Winter preparedness, planning and the Walking/Biking/Transit City
Since last year I never used a snow shovel, because the snow that fell once or twice melted within 24 hours, and this year, with some of our rose bushes blooming into January, it's hard to think about "winter."
But weather reports say that winter is coming this weekend, and the Northeast is already getting hit, and of course in the Midwest and West, they've been dealing with snow already for months--I think it snowed as early as late October in parts of Colorado?
But this ad from the Monday Express, by DC Department of Transportation on snow clearance, reminded me that in past years I've usually published an annual piece in November/December as winter looms, on winter preparedness.
-- "A "maintenance of way" agenda for the walking and transit city," 2010 was the first substantive piece, in the face of "snowmageddon" when DC got about 26 inches of snow over about a week through two separate storms
-- "Testimony on the Winter Sidewalk Safety Amendment Act of 2011," 2011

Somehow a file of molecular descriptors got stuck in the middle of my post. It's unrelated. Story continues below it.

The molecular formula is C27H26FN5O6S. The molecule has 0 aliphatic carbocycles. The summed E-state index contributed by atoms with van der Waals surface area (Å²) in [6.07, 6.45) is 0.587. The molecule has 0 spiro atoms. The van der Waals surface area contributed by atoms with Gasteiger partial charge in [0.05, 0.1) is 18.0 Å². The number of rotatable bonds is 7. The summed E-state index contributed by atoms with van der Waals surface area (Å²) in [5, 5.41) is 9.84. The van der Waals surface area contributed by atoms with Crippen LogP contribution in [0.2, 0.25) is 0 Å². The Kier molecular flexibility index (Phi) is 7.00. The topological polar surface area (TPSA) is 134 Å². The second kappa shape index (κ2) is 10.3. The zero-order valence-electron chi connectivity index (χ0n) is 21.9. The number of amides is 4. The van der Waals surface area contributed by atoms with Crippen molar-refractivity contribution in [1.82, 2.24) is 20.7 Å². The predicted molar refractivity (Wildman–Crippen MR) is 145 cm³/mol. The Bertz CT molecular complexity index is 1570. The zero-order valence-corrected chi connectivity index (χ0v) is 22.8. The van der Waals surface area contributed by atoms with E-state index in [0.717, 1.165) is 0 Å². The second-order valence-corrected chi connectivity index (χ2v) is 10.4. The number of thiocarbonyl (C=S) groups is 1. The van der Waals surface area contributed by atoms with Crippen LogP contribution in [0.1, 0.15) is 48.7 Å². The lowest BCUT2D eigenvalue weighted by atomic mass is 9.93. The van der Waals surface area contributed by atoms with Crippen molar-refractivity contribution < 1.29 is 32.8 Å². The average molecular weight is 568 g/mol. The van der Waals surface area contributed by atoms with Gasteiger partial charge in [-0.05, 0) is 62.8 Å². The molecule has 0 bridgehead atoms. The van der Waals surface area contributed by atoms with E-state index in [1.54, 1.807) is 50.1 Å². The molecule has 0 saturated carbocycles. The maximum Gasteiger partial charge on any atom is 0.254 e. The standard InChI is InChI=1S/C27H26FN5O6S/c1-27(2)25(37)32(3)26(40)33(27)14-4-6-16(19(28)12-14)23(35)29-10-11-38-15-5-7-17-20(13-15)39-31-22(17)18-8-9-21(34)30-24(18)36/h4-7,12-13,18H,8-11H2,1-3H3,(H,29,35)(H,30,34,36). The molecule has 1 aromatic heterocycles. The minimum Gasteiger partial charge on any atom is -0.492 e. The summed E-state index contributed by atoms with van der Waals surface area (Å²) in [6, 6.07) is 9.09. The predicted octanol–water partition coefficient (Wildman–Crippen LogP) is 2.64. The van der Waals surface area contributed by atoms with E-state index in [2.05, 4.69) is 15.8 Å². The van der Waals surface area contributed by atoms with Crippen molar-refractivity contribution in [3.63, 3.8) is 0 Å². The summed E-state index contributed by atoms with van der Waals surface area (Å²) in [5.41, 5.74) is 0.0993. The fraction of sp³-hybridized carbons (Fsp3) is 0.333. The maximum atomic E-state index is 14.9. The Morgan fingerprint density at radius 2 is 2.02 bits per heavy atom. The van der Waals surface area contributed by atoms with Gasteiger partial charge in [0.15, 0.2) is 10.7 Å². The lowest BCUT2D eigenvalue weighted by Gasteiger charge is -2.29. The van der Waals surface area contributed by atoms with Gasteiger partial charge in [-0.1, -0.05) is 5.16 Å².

-- "Level of service and maintenance requirements in planning #2: winter maintenance of bike paths," 2012
-- "Agenda setting: snow clearance in the walking-biking-transit city," 2014
-- "Planning for winter weather," 2015
-- "Cataloging the various failures to remove snow in the walking/transit/bicycling city," 2015
-- "Who Knew?: There is a Winter Cycling Federation and annual conference," 2015
-- "Focusing on what's most important: snow on sidewalks or snow on cars?," 2016
Three of the more interesting initiatives discussed:
1. Rochester, NY clears sidewalks, even in residential areas, when snow reaches a certain depth;
2. Downtown Holland, Michigan has heated sidewalks so snow melts as it falls
3. The now annual Winter Cycling Conference.
The biggest and repetitive point is about making snow clearance policies and practices focus equally on pedestrians, bicyclists and transit users, not just motor vehicles, especially in the context of how cities tout that they are walking, biking, and transit focused.
But riding last night after dark on Rhode Island Avenue NE in the vicinity of the Rhode Island Metrorail Station I was shocked at how "dark" the sidewalks are in the walkshed of the station, especially on Rhode Island Avenue.
Considering that this station was one of the first to open, making it 42 years old, it's amazing that in those 42 years, the lack of adequate night-time lighting on the corridor around the station hasn't been addressed.
Making my somewhat separate thread of night-time lighting equally relevant to winter preparedness matters.
-- "Night-time safety: rethinking lighting in the context of a walking community," 2014
Labels: car culture and automobility, crime, emergency management planning, nightlife economy, pedestrian safety, policing, public space management, snow removal, transportation planning, urban design/placemaking